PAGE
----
By all accounts, it appears administrators at Pima County Community College, where Loughner attended class, did what they could to protect the public. They reported warning flags about his unusual behavior, and he was even suspended from school with the recommendation to seek a mental health evaluation. He never got one.

While the loss of innocent life during such violent events is obviously tragic, Andreasen points out a greater tragedy: the staggering waste of human potential due to mental illness. A World Health Organization survey summarizing the global burden of disease ranks depression as the leading cause of years lost due to disability, with other kinds of brain disorders topping the list. In the U.S. alone, the cost of mental illness is estimated at $79 billion, most of it from lost productivity.

"These illnesses are prevalent, they produce a great deal of suffering, and many of them are very treatable," says Andreasen, adding that people with mental illness are still human beings and the boundary between "us and them" is blurrier than suggested in novels or films like One Flew Over the Cuckoo's Nest.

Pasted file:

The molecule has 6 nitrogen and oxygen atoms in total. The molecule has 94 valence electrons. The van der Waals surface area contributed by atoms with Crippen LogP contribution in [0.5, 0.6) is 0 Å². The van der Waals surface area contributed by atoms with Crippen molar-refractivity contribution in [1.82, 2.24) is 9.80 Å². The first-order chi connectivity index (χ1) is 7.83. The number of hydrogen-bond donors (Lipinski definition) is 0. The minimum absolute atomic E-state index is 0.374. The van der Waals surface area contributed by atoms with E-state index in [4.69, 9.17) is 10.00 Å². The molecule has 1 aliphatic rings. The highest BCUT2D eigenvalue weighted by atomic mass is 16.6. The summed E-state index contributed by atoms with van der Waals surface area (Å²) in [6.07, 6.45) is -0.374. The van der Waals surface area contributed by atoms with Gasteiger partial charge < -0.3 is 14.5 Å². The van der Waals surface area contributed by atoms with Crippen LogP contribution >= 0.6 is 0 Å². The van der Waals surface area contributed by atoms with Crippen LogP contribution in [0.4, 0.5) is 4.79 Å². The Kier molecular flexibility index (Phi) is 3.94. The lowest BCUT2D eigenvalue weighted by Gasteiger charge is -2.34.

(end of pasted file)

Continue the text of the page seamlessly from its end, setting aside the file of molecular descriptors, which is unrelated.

Brinkmeyer spent years in and out of psychiatric wards, enduring a diagnosis and treatment process that he calls dehumanizing, sterile, and traumatic—albeit necessary. He even escaped once, determined to head for Alaska, but only made it as far as the airport. He remembers the horrific times he faded in and out of consciousness as his doctors experimented with different drugs and doses to adjust his brain chemistry. He felt like a lab rat, behind bars in that part of the hospital where patients stay under lock and key. He practically suffocated under his own self-criticism and judgment, and he felt a horrible pit in his stomach when yet another psychiatrist assumed the hallmark look that all but screamed: I am talking to someone who is crazy.